Every five years since the mid-1980s, the MTA has presented a five-year capital plan to Albany for approval. Designed to keep the subways up and running while allowing for necessary improvements and expansion, these five-year plans have been vital for the renaissance of the New York City subway system. Coupled with a generally sunny economic outlook, the MTA has never had a problem securing the billions it asks for every half a decade.
Now, though, the MTA is in trouble. Already enjoying the fruits of a multi-billion dollar bailout package that covers its operations budget deficit, the MTA has a giant $10 billion hole in its $28.1 billion 2010-2014 capital plan. When the transit authority went to Albany for the bailout, the state legislatures were well aware of this capital problem, and instead of passing a package that would have funded the capital plan, they put it off for another day when the economy improved.
As the credit markets have not improved as quickly as Gov. David Paterson’s economic team had hoped they would, the governor is now warning that the MTA’s capital plan — and NYDOT’s own five-year $25.8 billion capital plan — are “unaffordable” right now. In a statement about DOT’s plan, he lobbed a grenade at both of these capital programs:
“Today the State Department of Transportation submitted their proposed 2010-2015 five year capital program as required by the MTA financing legislation I signed into law earlier this year…
Unfortunately this plan, and the plan the MTA submitted on October 1, are simply unaffordable given New York’s current fiscal condition. I will not agree to raise taxes, which would be required to fund these plans, as Congress has not renewed the federal multi-year transportation program and State revenues continue to decline.
If the Legislature does not work with me to address the budget deficit, it will become increasingly difficult to enact a necessary and affordable road and bridge plan for New York. We cannot afford a multi-year plan until the economy improves, the federal government provides adequate multi-year funding, and the Legislature joins me to seriously address the structural imbalance in the state budget. This plan must be need based; fiscally prudent without relying heavily on bonding; balance transit, rail and highway needs; and support the economic growth of New York.”
For coverage on the non-renewal of the federal transportation program, check out Transportation for America and Streetsblog Capitol Hill. We’ll focus on what Paterson said about the state’s commitment to its transportation infrastructure.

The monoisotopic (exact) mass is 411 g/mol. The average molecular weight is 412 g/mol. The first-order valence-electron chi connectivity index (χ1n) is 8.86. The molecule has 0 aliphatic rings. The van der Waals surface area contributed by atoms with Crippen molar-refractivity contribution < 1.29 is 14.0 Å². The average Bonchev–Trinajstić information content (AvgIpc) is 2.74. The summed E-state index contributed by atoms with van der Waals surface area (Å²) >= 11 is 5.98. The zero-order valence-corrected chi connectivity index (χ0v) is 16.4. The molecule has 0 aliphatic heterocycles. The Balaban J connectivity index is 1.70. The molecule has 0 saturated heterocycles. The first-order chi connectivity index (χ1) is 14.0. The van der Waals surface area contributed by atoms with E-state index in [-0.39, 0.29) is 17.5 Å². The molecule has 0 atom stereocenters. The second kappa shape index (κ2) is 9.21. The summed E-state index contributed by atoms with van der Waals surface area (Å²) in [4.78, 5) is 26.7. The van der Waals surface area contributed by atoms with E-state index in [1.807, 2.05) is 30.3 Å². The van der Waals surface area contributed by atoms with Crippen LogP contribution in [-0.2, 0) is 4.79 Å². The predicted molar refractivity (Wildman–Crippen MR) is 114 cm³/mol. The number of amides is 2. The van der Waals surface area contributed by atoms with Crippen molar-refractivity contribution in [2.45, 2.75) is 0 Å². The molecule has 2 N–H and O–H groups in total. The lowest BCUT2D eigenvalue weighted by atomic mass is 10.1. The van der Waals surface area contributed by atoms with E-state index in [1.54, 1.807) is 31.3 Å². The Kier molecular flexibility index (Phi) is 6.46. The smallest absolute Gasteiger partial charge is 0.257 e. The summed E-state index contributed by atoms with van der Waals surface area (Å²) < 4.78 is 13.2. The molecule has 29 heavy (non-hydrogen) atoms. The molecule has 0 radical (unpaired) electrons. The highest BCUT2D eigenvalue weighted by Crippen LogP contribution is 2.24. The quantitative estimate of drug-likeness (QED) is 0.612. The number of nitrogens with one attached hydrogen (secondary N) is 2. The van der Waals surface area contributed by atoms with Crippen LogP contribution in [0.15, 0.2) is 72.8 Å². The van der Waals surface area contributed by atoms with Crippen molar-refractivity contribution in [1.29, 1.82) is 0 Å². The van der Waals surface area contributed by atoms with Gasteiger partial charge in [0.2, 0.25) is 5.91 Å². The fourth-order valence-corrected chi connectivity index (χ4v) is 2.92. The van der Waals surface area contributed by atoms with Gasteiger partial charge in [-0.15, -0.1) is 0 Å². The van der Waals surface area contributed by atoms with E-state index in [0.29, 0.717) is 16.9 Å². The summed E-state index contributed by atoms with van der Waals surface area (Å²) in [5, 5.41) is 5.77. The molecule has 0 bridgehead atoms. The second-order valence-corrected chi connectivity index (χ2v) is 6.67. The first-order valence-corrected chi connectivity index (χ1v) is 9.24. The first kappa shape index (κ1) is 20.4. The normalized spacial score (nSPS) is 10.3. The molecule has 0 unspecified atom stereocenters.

Now, Paterson’s comments are alarming for the simple reason that he is deeply unpopular and shouldn’t be afraid of a using his veto. He may face a primary challenge next year, and electorally and politically, he may be a lame duck right now. If he doesn’t feel the state can afford these programs, he can veto the eventual Senate and Assembly approval.
For their parts, Assembly members are more willing to explore funding alternatives. Although upstate Republicans were complaining about preferential treatment for the MTA at the expense of roads, downstaters recognize that both systems need to be funded and maintained. “Our infrastructure is the backbone of our economy, and we cannot allow it to be crippled,” Westchester Democrat Richard Brodsky said.
The Senate Transportation Committee too sounds as though it will pass both spending plans. “While I understand the state’s fiscal predicament, and applaud Governor Paterson’s efforts to remedy it, I cannot condone actions on his part to undermine the legislature and be both the judge and jury on an issue as important as statewide transportation,” Martin Dilan (D-Brooklyn) said. “If the Governor wanted a ‘need-based’ priority plan, he should have asked the executive agency responsible for drafting one to do so.”
I am hopeful that the MTA will not be left out in the cold, but if the state fails to guarantee its spending plan, it may be left with having to make some hard choices. The agency will either have to reduce the plan to around three years from its current five-year term or choose to cut some projects. Threatening to eliminate station renewal plans could spur political action as constituents complain to their representatives.
When push comes to shove, Paterson is probably engaged in a bit of politicking. It is, however, dangerous to play with the infrastructure upon which this city is so dependent. Playing with funding will only get him burned.